Siemens evolution covers Digital Factories & cybersecurity

Manufacturing at Siemens has been transforming for 170 years and is ahead of the game for Digital Factories & cybersecurity

For over 170 years Siemens has shaped the evolution of manufacturing, technological and workspaces. More recently, this includes Digital Factory Optimisation.


Siemens Digital Factory focuses on supporting customers

At Siemens, the Digital Factory Division seeks to offer its customers a portfolio of hardware and software products which allow the integration of data from suppliers as well as development and production.

In 2020, Stephen Pierer von Esch, the company’s Head of Planning and Controlling at the Siemens Digital Factory, said the Digital Factory Division would transfer highly complex data into support by dividing surfeit hype and more important information.

“While the responsibility of executing our digital strategy clearly lies within the organisation, there is a benefit in supporting the individual initiatives with a capability centric approach to allow agility and drive synergies,” said von Esch. 

In 2022, Siemens Smart Infrastructure announced a modular suite of grid software would address the energy transition and allow customers to run grid protection simulations.

Cybersecurity at Siemens protects all manufacturing operations

Earlier this week, Siemens announced that it would quit the Russian market, due to the war in Ukraine, taking a US$630mn hit.

"We, as a company, have clearly and strongly condemned this war," said President and CEO Roland Busch.

Siemens arrived in Russia in 1851 to manufacture the telegraph line between Moscow and St Petersburg. Until this statement, the company had employed 3,000 people in Russia.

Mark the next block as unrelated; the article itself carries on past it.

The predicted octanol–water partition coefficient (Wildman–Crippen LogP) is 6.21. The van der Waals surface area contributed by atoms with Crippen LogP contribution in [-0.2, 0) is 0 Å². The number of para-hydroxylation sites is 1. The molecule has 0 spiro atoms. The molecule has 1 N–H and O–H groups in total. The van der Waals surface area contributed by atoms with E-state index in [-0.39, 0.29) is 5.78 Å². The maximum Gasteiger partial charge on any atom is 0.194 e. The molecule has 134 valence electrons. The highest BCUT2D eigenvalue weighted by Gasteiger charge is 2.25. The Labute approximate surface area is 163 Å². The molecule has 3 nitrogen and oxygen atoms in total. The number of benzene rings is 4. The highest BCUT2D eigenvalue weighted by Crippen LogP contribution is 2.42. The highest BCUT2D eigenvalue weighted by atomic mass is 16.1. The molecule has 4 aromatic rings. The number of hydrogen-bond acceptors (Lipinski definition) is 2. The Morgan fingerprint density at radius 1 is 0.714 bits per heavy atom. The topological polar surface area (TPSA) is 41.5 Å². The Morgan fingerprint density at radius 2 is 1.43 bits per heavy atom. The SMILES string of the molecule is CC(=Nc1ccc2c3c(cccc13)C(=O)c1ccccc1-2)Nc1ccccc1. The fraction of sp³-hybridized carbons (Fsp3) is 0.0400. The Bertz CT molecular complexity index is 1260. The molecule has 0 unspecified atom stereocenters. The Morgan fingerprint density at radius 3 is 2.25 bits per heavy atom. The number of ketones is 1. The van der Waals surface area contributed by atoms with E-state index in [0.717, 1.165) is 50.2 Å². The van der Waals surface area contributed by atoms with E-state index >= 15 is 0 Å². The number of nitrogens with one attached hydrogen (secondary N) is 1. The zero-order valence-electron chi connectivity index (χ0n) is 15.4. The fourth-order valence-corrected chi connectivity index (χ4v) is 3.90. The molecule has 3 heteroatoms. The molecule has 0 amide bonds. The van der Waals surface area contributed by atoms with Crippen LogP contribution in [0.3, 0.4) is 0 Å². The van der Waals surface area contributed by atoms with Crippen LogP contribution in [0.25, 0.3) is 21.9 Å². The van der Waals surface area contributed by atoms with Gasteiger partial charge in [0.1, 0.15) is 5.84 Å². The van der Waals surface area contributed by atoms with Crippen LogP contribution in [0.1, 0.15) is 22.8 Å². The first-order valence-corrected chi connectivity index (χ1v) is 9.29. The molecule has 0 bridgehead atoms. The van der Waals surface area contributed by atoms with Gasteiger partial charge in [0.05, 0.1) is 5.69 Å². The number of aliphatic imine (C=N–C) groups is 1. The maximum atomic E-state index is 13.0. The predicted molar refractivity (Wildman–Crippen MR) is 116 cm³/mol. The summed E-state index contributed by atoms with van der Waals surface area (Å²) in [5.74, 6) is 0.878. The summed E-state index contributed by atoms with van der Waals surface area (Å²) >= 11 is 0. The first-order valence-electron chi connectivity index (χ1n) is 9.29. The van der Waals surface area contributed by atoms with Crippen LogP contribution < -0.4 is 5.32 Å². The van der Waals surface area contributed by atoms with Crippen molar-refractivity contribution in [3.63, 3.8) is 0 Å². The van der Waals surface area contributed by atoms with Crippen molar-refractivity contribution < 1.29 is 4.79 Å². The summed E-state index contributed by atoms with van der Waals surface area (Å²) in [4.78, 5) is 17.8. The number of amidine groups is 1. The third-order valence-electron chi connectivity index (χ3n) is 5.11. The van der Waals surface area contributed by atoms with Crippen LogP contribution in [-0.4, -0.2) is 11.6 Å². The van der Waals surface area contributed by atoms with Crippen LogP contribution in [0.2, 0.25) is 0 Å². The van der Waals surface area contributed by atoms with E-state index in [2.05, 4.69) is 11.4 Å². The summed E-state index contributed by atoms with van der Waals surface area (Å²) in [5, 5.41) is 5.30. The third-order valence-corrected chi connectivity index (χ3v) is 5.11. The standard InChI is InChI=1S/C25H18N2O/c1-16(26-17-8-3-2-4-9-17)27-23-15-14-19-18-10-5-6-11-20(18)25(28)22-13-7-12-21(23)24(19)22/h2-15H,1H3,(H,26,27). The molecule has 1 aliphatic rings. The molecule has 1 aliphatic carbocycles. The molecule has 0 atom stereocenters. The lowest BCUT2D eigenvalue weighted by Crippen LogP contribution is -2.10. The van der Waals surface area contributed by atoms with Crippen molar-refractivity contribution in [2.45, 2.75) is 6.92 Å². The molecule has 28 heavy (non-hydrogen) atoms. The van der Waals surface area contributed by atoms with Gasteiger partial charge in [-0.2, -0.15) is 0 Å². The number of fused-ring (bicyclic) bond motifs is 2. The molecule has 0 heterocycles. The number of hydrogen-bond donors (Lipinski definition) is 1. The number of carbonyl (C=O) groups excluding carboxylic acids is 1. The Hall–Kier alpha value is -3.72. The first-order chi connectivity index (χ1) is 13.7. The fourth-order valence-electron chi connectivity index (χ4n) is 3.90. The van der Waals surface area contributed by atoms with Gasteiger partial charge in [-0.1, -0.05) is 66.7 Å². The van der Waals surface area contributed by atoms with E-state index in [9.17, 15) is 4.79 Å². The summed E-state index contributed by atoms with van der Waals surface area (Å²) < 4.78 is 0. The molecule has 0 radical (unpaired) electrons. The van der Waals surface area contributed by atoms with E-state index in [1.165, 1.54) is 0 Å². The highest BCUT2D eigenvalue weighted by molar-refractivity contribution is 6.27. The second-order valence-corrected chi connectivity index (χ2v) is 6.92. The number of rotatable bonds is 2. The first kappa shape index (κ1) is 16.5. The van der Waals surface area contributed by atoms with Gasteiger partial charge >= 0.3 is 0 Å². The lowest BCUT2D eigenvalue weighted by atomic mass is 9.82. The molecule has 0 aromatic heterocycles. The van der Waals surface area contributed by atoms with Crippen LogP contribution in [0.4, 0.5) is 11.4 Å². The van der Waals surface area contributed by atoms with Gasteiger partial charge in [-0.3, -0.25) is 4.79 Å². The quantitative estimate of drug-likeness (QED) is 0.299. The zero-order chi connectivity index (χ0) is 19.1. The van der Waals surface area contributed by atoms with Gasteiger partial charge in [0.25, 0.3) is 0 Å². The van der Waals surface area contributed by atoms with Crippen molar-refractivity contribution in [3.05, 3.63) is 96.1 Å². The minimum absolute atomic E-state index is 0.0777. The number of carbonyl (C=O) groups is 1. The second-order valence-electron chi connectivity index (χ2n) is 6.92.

At the start of the invasion in February, Toyota, the world’s biggest carmaker, was hit by a cyber attack just after Japan declared that it would join in sanctions against Russia. Although Russia has not been blamed, it is the prime suspect.

However, Siemens feels a little more secure after it moved forward with its partnership with industrial cybersecurity company Nozomi Networks, Inc. Nozomi Networks’ Guardian Remote Collector software has been installed into the Siemens’ Scalance LPE local processing engine.

This platform is designed for data processing and cloud applications in manufacturing and will allow customers to set up continuous monitoring solutions in their industrial networks with the ease to use of the Siemens Scalance LPE hardware.

“This is the first distributed cybersecurity data collection and analysis software embedded in the Scalance LPE platform and is a vital part of our defence-in-depth concept for OT cybersecurity,” said Maximilian Korff, Lead, Business Development for Scalance at Siemens. “This integration offers our customers a non-intrusive and powerful solution to detect threats in real-time and gain deeper visibility of their OT network.”


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